An ongoing shortage of albuterol, an asthma medication primarily used by hospitals, may be exacerbated by the recent closure of one of the country's two domestic producers of the medicine. Here's what you need to know:
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What is albuterol?
Albuterol is a medication that helps open constricted airways caused by the inflammation associated with asthma. "It works by activating the beta receptors in the lungs, which helps the airways open and relax so asthma sufferers can breathe more easily," ABC News explains. Albuterol can be administered "through an inhaler or as an aerosolized solution through a nebulizer machine." The latter type is currently facing a national shortage in the United States.
The aerosolized solution is sometimes used at home for "infants and young children who have difficulty using an inhaler," ABC adds, but it is mainly used "in hospital settings to treat a range of breathing problems associated with wheezing that includes asthma and some respiratory infections.."
What led to the asthma medication shortage?
"Although it's not clear what prompted the initial constrained supply," ABC says the Food and Drug Administration has been tracking the shortage nationally. The agency added the medicine to its shortage list last fall. Last year's shortages "were exacerbated by outbreaks of the coronavirus and RSV," The Washington Post explains.
In February, generic drug manufacturer Akorn Pharmaceuticals filed for bankruptcy. Then it shut down three of its facilities in March, including its Illinois facility, one of the only producers of liquid albuterol. "The shutdown of that plant leaves just one remaining domestic supplier of liquid albuterol,'" the Post adds, "although another pharmacy supplier is racing to build a second supply."
In a statement posted on Twitter, the FDA said that it's "working to address a shortage of a particular form of albuterol — a medication that is used to treat breathing conditions. It is important to note that this shortage does not impact albuterol inhalers for personal use."
Akron's closure leaves South Carolina-based Nephron Pharmaceuticals "as one of the only remaining primary manufacturers of liquid albuterol," ABC says. "We are currently producing Albuterol as fast as possible to deliver to the market — and to patients — to address this shortage," Nephron CEO Lou Kennedy told ABC.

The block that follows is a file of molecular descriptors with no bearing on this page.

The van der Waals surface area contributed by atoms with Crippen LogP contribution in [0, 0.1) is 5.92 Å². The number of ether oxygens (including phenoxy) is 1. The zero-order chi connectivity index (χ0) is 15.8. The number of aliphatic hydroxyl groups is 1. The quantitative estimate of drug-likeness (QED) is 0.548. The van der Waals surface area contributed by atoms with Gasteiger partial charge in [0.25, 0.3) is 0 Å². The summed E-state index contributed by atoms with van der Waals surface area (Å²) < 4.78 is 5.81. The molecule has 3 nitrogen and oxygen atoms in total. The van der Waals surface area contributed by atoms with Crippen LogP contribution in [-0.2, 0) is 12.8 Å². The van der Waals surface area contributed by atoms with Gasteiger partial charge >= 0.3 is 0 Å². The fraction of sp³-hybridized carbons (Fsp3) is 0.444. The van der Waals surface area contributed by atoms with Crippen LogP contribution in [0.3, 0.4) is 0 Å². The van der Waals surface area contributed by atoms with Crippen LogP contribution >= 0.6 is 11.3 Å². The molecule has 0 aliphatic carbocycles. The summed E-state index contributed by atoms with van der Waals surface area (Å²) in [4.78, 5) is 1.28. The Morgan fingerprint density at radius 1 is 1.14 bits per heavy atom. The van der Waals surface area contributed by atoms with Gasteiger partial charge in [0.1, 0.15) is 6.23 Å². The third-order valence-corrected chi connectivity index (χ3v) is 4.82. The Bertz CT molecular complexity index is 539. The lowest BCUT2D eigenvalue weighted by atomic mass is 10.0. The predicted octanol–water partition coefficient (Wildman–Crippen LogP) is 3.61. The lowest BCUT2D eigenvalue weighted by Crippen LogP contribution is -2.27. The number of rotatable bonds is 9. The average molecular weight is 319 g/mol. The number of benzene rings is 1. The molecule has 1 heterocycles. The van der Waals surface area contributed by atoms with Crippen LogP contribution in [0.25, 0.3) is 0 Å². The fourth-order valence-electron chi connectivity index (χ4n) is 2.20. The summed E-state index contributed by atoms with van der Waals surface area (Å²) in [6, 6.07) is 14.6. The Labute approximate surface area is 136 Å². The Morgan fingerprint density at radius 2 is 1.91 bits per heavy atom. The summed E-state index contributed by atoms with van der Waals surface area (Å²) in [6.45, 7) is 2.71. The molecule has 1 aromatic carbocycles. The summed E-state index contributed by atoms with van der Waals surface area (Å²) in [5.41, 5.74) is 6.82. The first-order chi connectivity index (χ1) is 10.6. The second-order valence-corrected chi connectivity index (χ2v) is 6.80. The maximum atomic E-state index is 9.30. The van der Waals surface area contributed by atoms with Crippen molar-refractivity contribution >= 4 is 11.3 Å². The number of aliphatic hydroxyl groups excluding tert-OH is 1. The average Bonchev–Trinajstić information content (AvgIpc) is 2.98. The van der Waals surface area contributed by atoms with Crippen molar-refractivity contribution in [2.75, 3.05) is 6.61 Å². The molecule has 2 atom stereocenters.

How are health-care providers coping with the shortage?
Children's hospitals have been "deploying workarounds" since the onset of the shortage, the Post says, including looking for other suppliers and "modifying doses of albuterol in their own pharmacies to suit their needs, a process called compounding." Wholesalers have prohibited hospitals from ordering more of their usual supply of the medication to avoid hoarding, according to what Premier, a group purchasing company for hospitals, told the Post.
The shortage has forced the staff at Nemours Children's Hospital in Orlando to "squeeze out the contents of 40 tiny 0.5 ml containers" to create a single batch, said Angela Folger, the facility's director of pharmacy. While it is time-consuming and labor-intensive, Folger told the Post, "ultimately they have been able to find enough."
Over the past two months, the Children's Hospital Association has increased the production of "an alternative supply of liquid albuterol from a partner supplier, STAQ Pharma," the Post writes. Since STAQ is a new producer, the product's expiration date starts at just 32 days, though the plan is to extend the expiration dates as "the product proves to be safe and stable," the organization said.
"STAQ plans to ramp up to full production by May 2023 so that hospitals have a stable supply ahead of the next respiratory season," says Mark Spiecker, president of STAQ Pharma.